When you put it all like that in a list, it actually overwhelms me… I didn’t really realize that it was that much. It’s quite astonishing to hear that (laughs). I’m more surprised than anybody about this. I’ve been told by journalists that I’m at the height of my game right now, but it’s far beyond me to judge something like that myself. I am simply extremely grateful that I’ve been able to live long enough to do all of those things. I could have died at various points in my life and came very close; it’s amazing to be here to do all of this. Most of all I’m grateful to the people who actually make this possible. It’s my audience who make it possible; it’s not me. I could do all these things that you list and if nobody would care for it, I would still just sit in some cabin in Switzerland and do all of this for myself. The fact that I am doing this on a global scale is not because of me but because of somebody being interested. As far as ambitions are concerned, I have absolutely no ambition now. I was this little kid with a very difficult youth from a tiny, tiny farm town of fifteen hundred inhabitants; I was an outcast, I experienced violence—radical violence—in my youth; I experienced very terrible circumstances. And my daydream was to become a musician and, of course I knew this would never happen… but any expectations—it fulfilled much more than just my daydreams, so it would be extremely ungrateful to sit here and say, “I want to do more, more, more”… I’m not a capitalist, you know, I’m not greedy. I’m very happy with what I’ve been granted. Whatever comes now I take basically as a dessert. I am really so far beyond any of my wildest dreams. And so I can honestly tell you I have no ambitions. I’m trying to create intense music, I’m working on a new book, but all of this is basically a bonus track. Of all people, I am most astonished by what’s happening in my life.

Having read what you wrote in Only Death Is Real, it seems as though you got to a fork, maybe not a specific moment, but a crossroads where you could have given up. But instead, you’ve been driven to say, “I won’t let my past limit me.”

Believe me, the option of giving up would have been very easy for me. I’m not some superhuman being; I came very close to giving up more than once in my life. It was just a choice of doing this or finally taking control of my own path, and I didn’t have much choice. Could it have gotten any worse? No. I had a shitty youth, so it could only get better. So, I had nothing to lose. I tried to take control, and I’m really glad I did. It was a moment where I had to take control, and I did, and ever since then, I’ve never looked back.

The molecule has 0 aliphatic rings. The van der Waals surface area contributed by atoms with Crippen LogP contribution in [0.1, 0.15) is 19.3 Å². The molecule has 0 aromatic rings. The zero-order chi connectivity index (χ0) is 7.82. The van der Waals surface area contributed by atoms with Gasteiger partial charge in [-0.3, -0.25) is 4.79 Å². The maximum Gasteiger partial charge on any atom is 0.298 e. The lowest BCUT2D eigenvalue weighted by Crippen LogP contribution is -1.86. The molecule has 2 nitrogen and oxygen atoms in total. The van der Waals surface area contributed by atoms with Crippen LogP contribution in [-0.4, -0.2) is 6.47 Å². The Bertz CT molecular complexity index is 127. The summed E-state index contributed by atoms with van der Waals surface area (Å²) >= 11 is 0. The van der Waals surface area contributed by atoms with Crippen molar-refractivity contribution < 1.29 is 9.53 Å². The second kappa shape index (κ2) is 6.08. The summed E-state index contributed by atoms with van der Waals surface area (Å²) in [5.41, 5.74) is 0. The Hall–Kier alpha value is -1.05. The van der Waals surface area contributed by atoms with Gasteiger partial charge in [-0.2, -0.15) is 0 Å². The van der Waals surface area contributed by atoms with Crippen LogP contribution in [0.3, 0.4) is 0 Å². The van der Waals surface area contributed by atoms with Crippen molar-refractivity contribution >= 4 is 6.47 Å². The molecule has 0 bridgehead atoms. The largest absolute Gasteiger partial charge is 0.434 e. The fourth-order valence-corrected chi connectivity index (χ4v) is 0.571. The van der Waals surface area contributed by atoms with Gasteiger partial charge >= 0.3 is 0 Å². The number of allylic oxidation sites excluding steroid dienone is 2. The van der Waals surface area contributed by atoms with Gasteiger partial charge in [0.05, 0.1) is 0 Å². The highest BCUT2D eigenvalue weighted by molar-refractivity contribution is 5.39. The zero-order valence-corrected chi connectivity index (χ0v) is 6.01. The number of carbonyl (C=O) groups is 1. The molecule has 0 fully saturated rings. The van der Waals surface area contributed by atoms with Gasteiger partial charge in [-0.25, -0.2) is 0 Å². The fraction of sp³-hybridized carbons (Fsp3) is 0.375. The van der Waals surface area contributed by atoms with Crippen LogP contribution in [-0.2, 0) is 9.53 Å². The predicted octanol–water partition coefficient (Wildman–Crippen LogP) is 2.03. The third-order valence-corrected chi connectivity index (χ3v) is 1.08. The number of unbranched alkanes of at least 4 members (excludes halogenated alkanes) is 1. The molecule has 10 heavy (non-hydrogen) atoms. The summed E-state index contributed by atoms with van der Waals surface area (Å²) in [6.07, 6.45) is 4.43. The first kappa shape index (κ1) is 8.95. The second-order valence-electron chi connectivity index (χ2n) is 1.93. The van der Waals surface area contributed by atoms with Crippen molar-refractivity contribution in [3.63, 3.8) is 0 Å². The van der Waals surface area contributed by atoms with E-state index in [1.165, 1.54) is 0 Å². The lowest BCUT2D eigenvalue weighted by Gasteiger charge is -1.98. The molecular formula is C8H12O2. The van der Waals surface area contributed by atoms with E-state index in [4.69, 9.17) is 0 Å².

1. Commented by: Jodi

    Very good read.

  2. Commented by: DK777

    Hey, thanks! I was starting to think NO ONE had read my interview!!!

    Some cool things about this q&a:

    -As nervous as I was interviewing one of my musical heroes, Tom immediately set me at ease with his willingness to field my questions. Impressive… and very real!

    -Tom could not have been more gracious in terms of generosity with his time or frank comments in his responses.

    -A half hour into this conversation, it became clear to me that this man cares deeply and passionately about music in general… and–not surprisingly–the music HE and his band create even more passionately.

    -My favorite realization: extreme metal legend Tom Gabriel Warrior is, after all, a very real performer/artist/person who, in exceedingly impressive measures, appreciates his audience and recognizes the indescribable role that said audience plays in bringing HIS dreams to life.

    -As much intense darkness and jagged-edged emotion as there is in Tom’s music, he sees and affirms the communal connection between artist and audience in a very positive way.

    Hey, I guess you weren’t expecting all of that! Again, thanks for your concise but unqualified positive (I hope!) reaction to the interview.

  3. Commented by: bast

    Very interesting read indeed, made me comeback for some Triptykon and it makes me feel so Powerfull and Omnipresent…
    Although there´s some postures from Mr. Warrior that feeled a bit forced (for the lack of a better word) to me, this interview reminded me the Man is a Legend and has a very good structural grasp of Metal and a Spectacular Artistic standing point.

  4. Commented by: Clauricaune

    That was an awesome interview. Tom was very open and answered all of the questions in full and in a very personal way. I never really had an idea of what the man was like, so this was a very nice read indeed.

  5. Commented by: Penguin

    It’s great to read an interview with somebody that actually answers the questions, goes more in depth and is thoughtful. That’s not all too common in metal, which is very unfortunate.